I'm back tomorrow at 2.30pm this time to see if her levels of activity are different at a different time of day - certainly when she was in High Dependency, I got more of a connection later in the day than first thing in the morning.

Ward doctor tomorrow, be advised I'm coming looking for you. You can run but you can't hide!
 

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Back here for today's post I'm afraid - I suppose it's too much at this early stage to expect every day to show an improvement.

TODAY'S UPDATE:
Not really much to report today - Jennifer is pretty much the same as yesterday so I should take comfort I suppose in the fact that she's not got any worse after the minor set-back a couple of days ago.
She's been moved to a single-bed room as she has been quite agitated and restless the past few nights which had been disturbing the other patients in the side ward. With the room door propped open, her bed is in line-of-sight with the nurses' station so they'll be able to spot quickly if she makes any further attempts to climb out over the guard-rails on the side of the bed.
The nurses noticed that she seems to settle quite quickly when I'm next to her, so I'm now 'on call' 24/7 to go in if she gets upset again, and with her being separated from the other patients, I'm now not constrained by the normal once-a-day visiting policy and can go in anytime I like, which I'm just about to do now.
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Yes, it's earlier in the recovery phase.  But I'm glad you were able to update us on Jennifer's condition.  Thank you for keeping us informed.

Bill

"I thought it was Lambo" -  Thank you very much and now it's time to educate the Exotic Less.

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Back here again today I'm afraid. At least she's holding her own which is all I'm asking.

TODAY'S REPORT:
Big non-event today I'm afraid. They moved Jennifer from the single room back to the 6-bed side ward this morning which meant that it's back to the pre-booked once-only-per-day 1 hour visiting slots again and because everybody else had already booked for today when they were in yesterday, I got a take it or leave it option of 6.30- 730pm.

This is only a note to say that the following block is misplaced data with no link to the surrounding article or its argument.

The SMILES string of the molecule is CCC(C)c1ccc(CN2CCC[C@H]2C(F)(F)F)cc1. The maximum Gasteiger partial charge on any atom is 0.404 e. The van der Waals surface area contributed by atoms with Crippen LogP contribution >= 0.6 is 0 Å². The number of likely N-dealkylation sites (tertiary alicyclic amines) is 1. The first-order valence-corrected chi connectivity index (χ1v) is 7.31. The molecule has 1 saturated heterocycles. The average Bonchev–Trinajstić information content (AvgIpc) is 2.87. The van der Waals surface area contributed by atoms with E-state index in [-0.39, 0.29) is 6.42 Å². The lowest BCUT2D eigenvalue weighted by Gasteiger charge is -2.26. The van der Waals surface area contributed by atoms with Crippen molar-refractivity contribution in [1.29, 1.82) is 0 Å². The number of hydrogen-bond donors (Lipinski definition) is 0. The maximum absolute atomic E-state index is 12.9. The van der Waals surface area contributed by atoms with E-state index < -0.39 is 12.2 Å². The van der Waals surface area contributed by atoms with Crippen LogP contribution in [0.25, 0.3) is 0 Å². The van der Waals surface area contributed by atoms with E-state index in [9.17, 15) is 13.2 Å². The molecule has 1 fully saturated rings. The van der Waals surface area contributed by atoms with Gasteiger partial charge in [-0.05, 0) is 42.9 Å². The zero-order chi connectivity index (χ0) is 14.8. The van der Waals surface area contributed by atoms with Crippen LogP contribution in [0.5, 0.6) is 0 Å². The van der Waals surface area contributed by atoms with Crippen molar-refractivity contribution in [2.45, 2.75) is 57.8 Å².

When I went in Jennifer was fast asleep, clearly tired out by what had gone on during the day. Her eyes flickered open a couple of time so hopefully she registered that I was there, but other than that she lay and snored the whole time I was there.
Frustratingly, because of course everybody else had been in before me today, they'd bagged all the other slots for tomorrow so I'm stuck with 6.30pm again, but the staff nurse did open up the bookings for Thursday so I could have first choice. I'll be going at 2.30pm, which is when Jennifer has seemed at her most receptive on previous visits.
Tomorrow night will probably be much like tonight I fear, but hopefully there will be something more positive to report on Thursday.
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In here today again - of course I'm more than happy that her condition hasn't worsened, but somewhat unhappy that I'm not getting any connection with her.

TODAY'S REPORT:

Well, that didn't quite go according to plan. Going in 4 hours earlier today than I had done the last couple of days, I was quietly confident that I would find Jennifer sitting up awaiting my arrival.

She was fast asleep again, and apart from her eyes briefly flickering open, she remained so for the duration of my visit. The nurses said that she's been sitting in her chair all morning, had a visit from the speech therapist, and was singing along to some of the piped music in between times, but come lunchtime, her batteries just seemed to run out of charge.

I'm sure all this rest must be doing her nothing but good, but it is a tad frustrating for me not to be able to engage with her on any level - that's 3 days in a row now and it's killing me.

Booked for 11.30am tomorrow. Surely I'll catch her awake then?

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This was borderline for going in the 'UNHAPPY' thread but I'm trying to be positive for Jennifer's sake so will post it here instead.

TODAY'S REPORT:

After the obvious progress yesterday and the day before, today was a bit of a disappointment.

Jennifer was very withdrawn and not very communicative, not even singing along to the background music like she quite often does.

I knew that there were bound to be days like this - it's not always going to be plain sailing - but it doesn't lessen my feeling of helplessness when I see her taking a step or two backwards and I fail to make any meaningful connection with her.

Fingers crossed for tomorrow.

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Keeping the fingers crossed in the USA for Jennifer, too.

 

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"I thought it was Lambo" -  Thank you very much and now it's time to educate the Exotic Less.

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Hi David,